Get Task & Purpose in your inbox
Afghan Protesters Clash With Police Over Worsening Terror Attacks
Anti-government protests in Kabul turned violent on June 2, two days after a sewage truck packed with explosives detonated and killed at least 90 people and injured hundreds more in the capital city in one of the deadliest terrorist attacks in the Afghanistan since the 2001 U.S.-led invasion, Stars and Stripes reports.
More than 1,000 protesters, many armed with rocks, descended the country’s heavily fortified hub of government and the command center for international forces, to demand justice for the victims of the bombing. The protesters are reportedly calling for the resignation of Afghan President Ashraf Ghani and Chief Executive Abdullah Abdullah, whom they blame for lack of security.
While the blast also damaged many government and diplomatic buildings, the majority of the people killed in the bombing were Afghan civilians. Among the dead were several Afghan security guards stationed at the U.S. Embassy; 11 American contractors were also wounded, according to the Associated Press.
Afghan riot police equipped with body armor and shields were deployed to quell the protests, firing shots into the air and lobbing tear gas grenades at the crowd as it moved closer to the enormous blast crater, which is near the presidential palace. A running battle ensued. The chaotic scene was broadcast live on Afghan television.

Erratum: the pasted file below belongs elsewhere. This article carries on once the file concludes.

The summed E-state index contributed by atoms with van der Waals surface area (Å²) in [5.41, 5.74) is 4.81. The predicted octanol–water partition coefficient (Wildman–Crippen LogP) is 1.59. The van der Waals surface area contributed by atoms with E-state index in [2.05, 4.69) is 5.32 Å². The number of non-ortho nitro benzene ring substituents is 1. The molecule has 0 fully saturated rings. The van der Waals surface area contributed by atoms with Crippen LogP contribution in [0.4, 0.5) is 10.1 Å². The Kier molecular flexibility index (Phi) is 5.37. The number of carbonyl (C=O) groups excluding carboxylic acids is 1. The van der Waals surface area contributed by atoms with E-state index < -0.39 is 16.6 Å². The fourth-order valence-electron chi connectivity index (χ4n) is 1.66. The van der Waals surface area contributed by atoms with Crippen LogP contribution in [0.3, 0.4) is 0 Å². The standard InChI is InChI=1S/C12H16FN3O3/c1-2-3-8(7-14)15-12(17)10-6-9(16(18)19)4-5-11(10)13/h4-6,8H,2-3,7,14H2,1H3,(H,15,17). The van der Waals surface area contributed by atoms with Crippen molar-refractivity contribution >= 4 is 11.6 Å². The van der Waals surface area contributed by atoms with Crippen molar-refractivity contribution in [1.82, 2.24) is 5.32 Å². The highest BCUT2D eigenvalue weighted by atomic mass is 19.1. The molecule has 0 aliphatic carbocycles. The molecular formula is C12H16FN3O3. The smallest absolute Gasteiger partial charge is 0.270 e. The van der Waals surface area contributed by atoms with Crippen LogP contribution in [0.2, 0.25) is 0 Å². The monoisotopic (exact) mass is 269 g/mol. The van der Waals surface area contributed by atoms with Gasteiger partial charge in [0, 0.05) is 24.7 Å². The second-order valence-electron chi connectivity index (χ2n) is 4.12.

The Associated Press reports that several people were killed or injured, while the Afghan Deputy Interior Minister Gen. Murad Ali Murad told Stars and Stripes that both the protesters and the police suffered casualties, but did not provide numbers. He also suggested that militants had infiltrated the protests, saying, “Some people with guns who had their own goals were seen amongst the demonstrators.”
Neither the Taliban or ISIS have claimed responsibility for the bombing, which occurred on the morning of May 31. However, Afghanistan’s intelligence agency blamed the Haqqani network, an extreme offshoot of the Taliban suspected of being supported by Pakistan (Protesters also demanded that the government execute Haqqani network prisoners in retaliation for the bombing.)
“These professional terrorist have once again showed that they are not representatives of any religion and they commit such acts only to make their Pakistani masters happy,” the intelligence agency said in a statement following the attack.
The May 31 attack occurred as Ghani pursues a peace settlement with the Taliban. The insurgent group has seized control of huge swaths of the country since the the NATO combat mission officially ended there in late 2014, inflicting enormous casualties on government forces and reversing many of the battlefield gains made by NATO troops during the occupation.
Meanwhile, a branch of ISIS has taken root in eastern Afghanistan, along the border of Pakistan, where U.S. Special Operations forces have been waging a separate war to defeat the terrorist group. In April, a U.S. aircraft dropped a GBU-43/B, or MOAB, on an ISIS stronghold in Afghanistan’s Spin Ghar, killing 94 militants. Several days later, two U.S. Army Rangers were killed during a raid in the same area that also resulted in the death of the local ISIS commander.
The Trump administration is currently weighing the option of deploying several thousand more U.S. troops to Afghanistan to bolster the Afghan government’s fight against the Taliban, with the hope that increased pressure on the battlefield will force the insurgents to come to the negotiating table. That was the same goal of the Obama administration’s 2010 troop surge, which ultimately failed in that regard.